The Female Founder Issue and The Sisterhood

2020 was wrecking for so many reasons but also we celebrated a lot of wins as feminists. A lot of females have claimed the stage and the higher positions to make a huge impact on society. This means we are one step closer to achieve the only goal! To be represented and counted as equal. A lot of us were watching the news with wet eyes and a happy smile. However, it should also be noted that we are celebrating a normal thing. A woman on the lead, a woman claiming a Nobel prize, or a woman leading a county… I saw a very powerful campaign like so many of you about the female founder issue. A campaign was so powerful that almost every one of us has reacted and responded by supporting it.

Photo by Natalie Hua on Unsplash

Being a “female”

Photo by Rochelle Brown on Unsplash

Throughout 2020 I asked myself multiple times after celebrating the wins of my society “Why do we even celebrate that? This is what it should be.”. Because society itself has a hard time normalizing females taking leads on countries, states, or companies, we always put a “female” in front of anything we do to emphasize the obstacles we have to cross. While half of the society put a “female” in front of anything we do to emphasize that they are supporting women.

A lot of times, I expressed myself in a variety of speeches that being a female is in industry or in anything we do is not an abnormal thing and sometimes I get overwhelmed by a portion of society which is 80% male clapping me to achieving anything because I’m a female. As feminists, we express ourselves well but in general, I see that the message got lost in translation. Yes, I achieved that, and yes I’m a female so this makes me one of the people that has had to grow a thick skin but clap me for my success, not for anything else. I’m only happy to be a “female” because I get to show my sisters that it’s OK to hit the road.

Estee Lauder, a Female Founder

Let me introduce you to a person who inspired me a lot which almost everyone knows, Estee Lauder. She is a female founder, raised in a hardworking family. In her family everyone made money somehow. While reading/listening to her biography I genuinely think that she is a woman of passion in anything she does. She had the secret sauce, she had the creativity and she had the community she needed while growing her business. I learned a lot of things from her like the importance of building a community, listening to people you give your product, influencer marketing, having technology, and branding. However, I also saw that Estee and a lot of successful women has generally something in common. A family that supports her and a female she watches who secretly normalize a lot of things society doesn’t see as “normal”. She had two sisters who grew their businesses while Estee was in highschool. She grew up with the idea of being like them, making money from anything she does. So she knew that she had to have a business to make money and she didn’t hesitate when she was ready!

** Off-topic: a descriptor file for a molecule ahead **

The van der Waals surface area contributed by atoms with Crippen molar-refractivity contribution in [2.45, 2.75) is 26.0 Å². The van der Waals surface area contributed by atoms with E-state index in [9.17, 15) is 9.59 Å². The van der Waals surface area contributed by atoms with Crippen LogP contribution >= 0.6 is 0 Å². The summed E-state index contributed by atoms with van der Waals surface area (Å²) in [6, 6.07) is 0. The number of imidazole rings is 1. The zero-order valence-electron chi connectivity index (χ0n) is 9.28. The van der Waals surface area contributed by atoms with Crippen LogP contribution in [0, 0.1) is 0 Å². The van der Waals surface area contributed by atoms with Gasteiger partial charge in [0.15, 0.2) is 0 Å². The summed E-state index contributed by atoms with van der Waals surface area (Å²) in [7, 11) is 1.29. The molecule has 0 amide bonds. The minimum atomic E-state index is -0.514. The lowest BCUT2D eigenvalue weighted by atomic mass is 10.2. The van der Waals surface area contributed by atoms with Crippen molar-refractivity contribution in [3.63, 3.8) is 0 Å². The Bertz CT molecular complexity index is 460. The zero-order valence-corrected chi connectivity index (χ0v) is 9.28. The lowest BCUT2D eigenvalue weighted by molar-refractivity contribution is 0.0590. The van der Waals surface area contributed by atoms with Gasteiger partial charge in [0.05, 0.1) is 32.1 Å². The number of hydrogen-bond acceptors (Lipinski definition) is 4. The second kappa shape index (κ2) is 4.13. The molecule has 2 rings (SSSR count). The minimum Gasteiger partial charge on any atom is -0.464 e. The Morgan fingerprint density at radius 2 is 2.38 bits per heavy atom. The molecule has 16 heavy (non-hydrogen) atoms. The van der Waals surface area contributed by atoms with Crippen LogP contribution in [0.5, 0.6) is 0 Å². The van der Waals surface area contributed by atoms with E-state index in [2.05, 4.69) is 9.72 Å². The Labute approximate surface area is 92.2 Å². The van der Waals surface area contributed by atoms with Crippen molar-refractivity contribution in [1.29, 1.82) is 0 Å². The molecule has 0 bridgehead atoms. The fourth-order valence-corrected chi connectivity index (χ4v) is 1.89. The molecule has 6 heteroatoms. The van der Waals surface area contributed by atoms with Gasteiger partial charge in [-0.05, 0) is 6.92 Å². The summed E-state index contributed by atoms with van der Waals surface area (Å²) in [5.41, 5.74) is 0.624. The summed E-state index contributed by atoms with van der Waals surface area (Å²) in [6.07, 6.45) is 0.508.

Photo by Guille Álvarez on Unsplash

But let’s think of this in another way. A case where the only person who is working hard to make money was her father and she grew with the idea of finding a “good husband” like society has normalized and every other girl in her surrounding would prefer. Do you think she would have been the same person? Yes, she could have been, but do you think she had hesitated herself about starting? Well, that is a strong question any of us could easily answer. Not on this question but I can take a bet on this: The majority of female’s idol is a female. Let’s not ruin that. Be a female on what you do but do not accept the pitty check.


I support the idea of putting “female” on anything I achieve but I’m not supporting the claps for it. I support the idea of putting “female” in front of the titles because I see a repetition in successes. It’s not normal to achieve everything the opposite gender achieves, but it’s not so common these days because of the INEQUALITY. Inequality of economy, of the places we grow, of the places we learn, of the society who raised us. So to be an example to another sister, I support being a female in something. But please, don’t pay me for being a female, pay me for my ideas and skills.

What is Triwi and How Can You Help?

Here at Triwi, we work on a smart wear to help women during their breast self-examination. Because breast cancer is a type of cancer that can be cured with an early diagnosis yet the fatality rate is still extremely high at 40%. We asked why and saw that problem is not that early diagnosis is so hard. It’s actually very simple but also very stressful. We want to raise awareness among women not only about the early diagnosis but also about listening to the signal our bodies give to us. We live in a society where a lot of women grow up afraid to touch themselves. So it’s time to reduce the anxiety about our bodies.

What Can You Do?

Currently, we’re in the commercialization stage and trust me, we’re almost there… So the best this you can do is actually to sign up to our list to hear it when we launch and go, get undressed in front of a mirror and start your examination!

Find me here…

A Chemical Engineer obsessed with mechanical behaviors. Founder @Triwi , Growth and Community Manager @Decktopus.